Advantages: methodical, detailed, full of case studies and forensic facts
Disadvantages: lack of an index, some points are repeated
When I choose to read a non-fiction book, I always read the author's biographic note first to make sure that s/he knows what they write about and that, as a result, I will gain valid knowledge out of this experience. If I am not interested in learning factual data then I simply choose non-fiction. What I particularly dislike are opportunistic journalists who write on a complex subject, such as forensics, without an adequate background, only to create sensationalism and earn an extra buck.
This is not the case with this book. The writer, Robert Keppel, was at the time of publication a Chief Criminal Investigator in Washington and has been an investigator or consultant to over 2000 murder cases and over 50 serial murders. He also has a PhD in Criminal Justice. William Brines was the president of a publishing house and helped Keppel with the suitable writing language for a wider audience.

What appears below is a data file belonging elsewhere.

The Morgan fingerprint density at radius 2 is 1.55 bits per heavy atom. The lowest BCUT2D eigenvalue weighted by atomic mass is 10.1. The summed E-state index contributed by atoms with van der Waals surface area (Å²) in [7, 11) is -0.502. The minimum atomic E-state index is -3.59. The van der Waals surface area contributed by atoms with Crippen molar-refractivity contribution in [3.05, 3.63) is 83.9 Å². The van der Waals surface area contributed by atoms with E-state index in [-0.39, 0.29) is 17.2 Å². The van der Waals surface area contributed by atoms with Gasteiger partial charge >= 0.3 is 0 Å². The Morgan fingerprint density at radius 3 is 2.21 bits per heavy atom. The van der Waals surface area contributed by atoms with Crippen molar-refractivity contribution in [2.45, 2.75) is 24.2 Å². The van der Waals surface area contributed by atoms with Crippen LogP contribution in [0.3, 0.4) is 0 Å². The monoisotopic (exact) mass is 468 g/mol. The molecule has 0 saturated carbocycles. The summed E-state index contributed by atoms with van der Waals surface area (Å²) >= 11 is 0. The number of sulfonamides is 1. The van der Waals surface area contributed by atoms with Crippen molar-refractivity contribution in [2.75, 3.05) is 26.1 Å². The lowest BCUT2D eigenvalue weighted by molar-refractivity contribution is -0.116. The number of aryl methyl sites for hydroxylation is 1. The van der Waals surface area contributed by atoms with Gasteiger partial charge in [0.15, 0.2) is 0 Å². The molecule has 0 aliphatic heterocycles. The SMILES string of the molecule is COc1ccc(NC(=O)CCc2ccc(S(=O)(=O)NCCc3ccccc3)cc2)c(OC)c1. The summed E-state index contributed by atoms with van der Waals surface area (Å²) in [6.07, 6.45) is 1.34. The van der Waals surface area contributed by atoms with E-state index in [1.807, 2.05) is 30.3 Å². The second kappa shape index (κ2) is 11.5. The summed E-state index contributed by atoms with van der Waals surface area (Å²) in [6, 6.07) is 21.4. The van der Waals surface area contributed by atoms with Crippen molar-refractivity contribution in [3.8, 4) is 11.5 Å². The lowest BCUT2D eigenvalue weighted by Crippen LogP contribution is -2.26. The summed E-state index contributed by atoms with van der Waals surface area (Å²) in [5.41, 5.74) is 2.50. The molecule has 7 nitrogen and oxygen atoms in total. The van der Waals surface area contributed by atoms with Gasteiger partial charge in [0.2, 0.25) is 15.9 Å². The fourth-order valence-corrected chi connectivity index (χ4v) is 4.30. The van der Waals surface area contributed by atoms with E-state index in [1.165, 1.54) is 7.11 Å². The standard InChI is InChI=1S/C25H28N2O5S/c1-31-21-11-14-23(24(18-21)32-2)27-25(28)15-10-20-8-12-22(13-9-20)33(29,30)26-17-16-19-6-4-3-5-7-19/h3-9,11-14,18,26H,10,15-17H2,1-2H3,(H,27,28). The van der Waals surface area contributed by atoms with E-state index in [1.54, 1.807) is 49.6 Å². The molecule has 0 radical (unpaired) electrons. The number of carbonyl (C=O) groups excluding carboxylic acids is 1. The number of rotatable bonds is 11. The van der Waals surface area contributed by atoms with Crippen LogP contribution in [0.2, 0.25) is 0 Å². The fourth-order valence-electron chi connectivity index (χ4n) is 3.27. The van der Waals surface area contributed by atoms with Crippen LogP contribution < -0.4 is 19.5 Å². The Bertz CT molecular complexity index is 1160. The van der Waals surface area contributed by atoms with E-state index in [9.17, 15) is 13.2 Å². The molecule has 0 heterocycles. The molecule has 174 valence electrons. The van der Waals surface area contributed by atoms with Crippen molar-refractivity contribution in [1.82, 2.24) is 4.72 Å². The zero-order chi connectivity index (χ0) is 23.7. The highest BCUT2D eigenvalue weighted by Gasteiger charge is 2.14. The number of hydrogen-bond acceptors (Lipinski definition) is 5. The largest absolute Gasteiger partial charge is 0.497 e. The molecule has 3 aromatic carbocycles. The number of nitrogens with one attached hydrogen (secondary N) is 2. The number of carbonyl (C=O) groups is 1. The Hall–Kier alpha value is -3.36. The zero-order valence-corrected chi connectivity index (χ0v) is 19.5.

This book is not an easy read and sometimes not pleasant at all. Hardly the ideal bedtime story. However, it is a great textbook on the criminal psyche of a serial killer, useful to students of criminology, law enforcement and forensic professionals, and the wider audience who wants to get scientific and well-established knowledge in the understanding of the deviant criminal murderous mind. It is also full of forensic scientific info, and those who enjoy TV shows such as CSI, Law and Order or the Mentalist will find this book extremely interesting, although they may realise that true crime is far worse and more difficult to digest than any fictional depiction.